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Mary Altarpiece

Rogier van der Weyden

Mary Altarpiece

Rogier van der Weyden
  • Date: 1445
  • Style: Northern Renaissance
  • Genre: religious painting
  • Media: oil, panel
  • Tag: Christianity, Jesus-Christ, Virgin-Mary
  • Dimensions: 43 x 71 cm
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The Miraflores Altarpiece (or Triptych of the Virgin, or The Altar of Our Lady or the Mary Altarpiece) is a c. 1442-5 oil-on-oak wood panel altarpiece by the Early Netherlandish painter Rogier van der Weyden, in the Gemäldegalerie, Berlin since 1850. The three panels are each 71 x 43 cm and show, from left to right, a portrait of the Holy Family, a Pietà (the Virgin cradling the dead body of Jesus) and Christ's appearance to Mary—a chronological reading of the birth, death and resurrection of Jesus, with Mary the focus of both wings. The altarpiece examines Mary's relationship with Christ at different stages of his life. It is notable for its use of colour, distinguished by its use of whites, reds and blues, and use of line—notably the line of Christ's body in the central panel—and, typically of van der Weyden, its emotional impact.

Typical for triptychs of the period, the altarpiece is rich in religious symbolism; each panel is framed by a rounded arch with Gothic decorations in open tracery below and in the spandrel. Each is lined with highly detailed simulated relief sculptures, with complicated iconography. The altarpiece influenced contemporary painters, especially in the use of symbolically decorated portals placed as imaginary reliefs in the framing arches. It informed works by Petrus Christus, Dirk Bouts and Hans Memling.

Each panel is framed by an arch or doorway and seems to be positioned within church portals, in interior spaces that give the appearance of taking place on a stage. The front of each frame contains the facing of a step, which, according to art historian Jeffrey Chipps Smith, implies "the viewer's proximity to, and potential for imaginatively entering into, the divine stage." In contrast to most triptychs of the time, the panels were originally fixed and not hinged, although they were later broken apart and reassembled as movable. Each is remarkably free of the pictorial traditions generally used when depicting these episodes. The Holy Family panel shows none of the other figures usually represented in pictures of the birth or infancy of Christ. Many of the elements are van der Weyden's own inventions, for example the winding path in the right panel does not refer to any previous representation or biblical text. It is a temporal device to link the resurrected Christ with the figure who appears before Mary.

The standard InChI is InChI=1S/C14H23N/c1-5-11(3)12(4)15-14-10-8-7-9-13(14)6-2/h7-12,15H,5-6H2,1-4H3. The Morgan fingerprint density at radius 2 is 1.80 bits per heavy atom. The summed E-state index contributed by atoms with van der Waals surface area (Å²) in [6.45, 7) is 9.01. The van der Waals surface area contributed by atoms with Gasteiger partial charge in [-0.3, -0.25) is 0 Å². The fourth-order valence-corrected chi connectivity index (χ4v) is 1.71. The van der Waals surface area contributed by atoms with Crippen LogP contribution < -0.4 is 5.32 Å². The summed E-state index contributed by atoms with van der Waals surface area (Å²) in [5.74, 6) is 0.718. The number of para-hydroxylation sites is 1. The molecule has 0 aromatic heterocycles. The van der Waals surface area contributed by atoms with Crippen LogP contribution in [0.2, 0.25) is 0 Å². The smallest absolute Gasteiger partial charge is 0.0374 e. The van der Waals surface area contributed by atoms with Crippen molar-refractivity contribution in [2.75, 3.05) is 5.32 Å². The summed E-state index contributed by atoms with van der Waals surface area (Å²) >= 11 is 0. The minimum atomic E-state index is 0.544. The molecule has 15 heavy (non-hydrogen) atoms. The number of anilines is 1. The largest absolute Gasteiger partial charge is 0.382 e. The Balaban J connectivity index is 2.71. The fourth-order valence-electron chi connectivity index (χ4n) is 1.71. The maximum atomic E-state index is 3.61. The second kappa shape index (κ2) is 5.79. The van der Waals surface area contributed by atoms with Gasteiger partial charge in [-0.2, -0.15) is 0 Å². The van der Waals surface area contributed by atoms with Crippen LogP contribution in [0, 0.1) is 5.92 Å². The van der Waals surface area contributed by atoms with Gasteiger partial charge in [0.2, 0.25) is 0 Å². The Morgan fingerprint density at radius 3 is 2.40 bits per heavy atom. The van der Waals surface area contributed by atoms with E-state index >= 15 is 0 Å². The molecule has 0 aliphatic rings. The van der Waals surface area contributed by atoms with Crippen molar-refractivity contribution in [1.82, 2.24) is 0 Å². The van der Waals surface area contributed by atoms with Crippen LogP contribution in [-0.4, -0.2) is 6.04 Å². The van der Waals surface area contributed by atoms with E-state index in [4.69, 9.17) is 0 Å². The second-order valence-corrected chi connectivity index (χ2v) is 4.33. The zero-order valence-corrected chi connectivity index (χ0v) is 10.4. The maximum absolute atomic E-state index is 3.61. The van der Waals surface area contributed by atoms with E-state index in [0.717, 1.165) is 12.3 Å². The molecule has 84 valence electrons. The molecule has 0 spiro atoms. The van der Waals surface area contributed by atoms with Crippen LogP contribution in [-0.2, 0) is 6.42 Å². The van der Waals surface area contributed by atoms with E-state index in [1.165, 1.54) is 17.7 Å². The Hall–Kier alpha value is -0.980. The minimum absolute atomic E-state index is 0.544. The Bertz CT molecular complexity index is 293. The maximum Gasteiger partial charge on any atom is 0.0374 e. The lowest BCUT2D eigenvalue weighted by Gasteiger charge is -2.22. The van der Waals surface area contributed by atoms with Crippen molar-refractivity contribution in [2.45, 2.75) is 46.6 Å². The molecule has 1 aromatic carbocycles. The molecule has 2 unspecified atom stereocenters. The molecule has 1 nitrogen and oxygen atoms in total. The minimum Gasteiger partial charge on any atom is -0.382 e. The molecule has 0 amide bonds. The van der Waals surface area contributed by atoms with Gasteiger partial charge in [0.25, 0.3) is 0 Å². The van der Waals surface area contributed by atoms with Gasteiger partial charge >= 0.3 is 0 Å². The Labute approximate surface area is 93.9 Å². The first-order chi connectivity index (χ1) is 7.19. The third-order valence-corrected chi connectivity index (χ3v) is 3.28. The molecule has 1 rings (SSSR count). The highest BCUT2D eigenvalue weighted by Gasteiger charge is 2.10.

The different colours of Mary's robes in each panel bear symbolic meaning; the white, red and blues are intended to depict her three traditional virtues; respectively purity, compassion and perseverance. She is shown in pure white in the family panel to underscore her perpetual virginity, in red (a predominant colour in the triptych) as she mourns her son, and in blue as he reappears to her.

The framing arch of each panel is historiated, containing series of small and imagined but highly detailed and symbolic, protruding or raised, marble statues which augment the narrative of the particular episode from Christ's life. The triptych is often associated with van der Weyden's other John the Baptist altarpiece as both utilise imagined stone reliefs both as framing devices and as a means to develop on the main theme of the particular panel. The arches are painted in browns, likely to give the appearance of timber. They are fantastic rather than realistic, serving as a device to include the small relief figures located in the archivolts which reflect on and accentuate the narrative and theme of the panel on which they appear.

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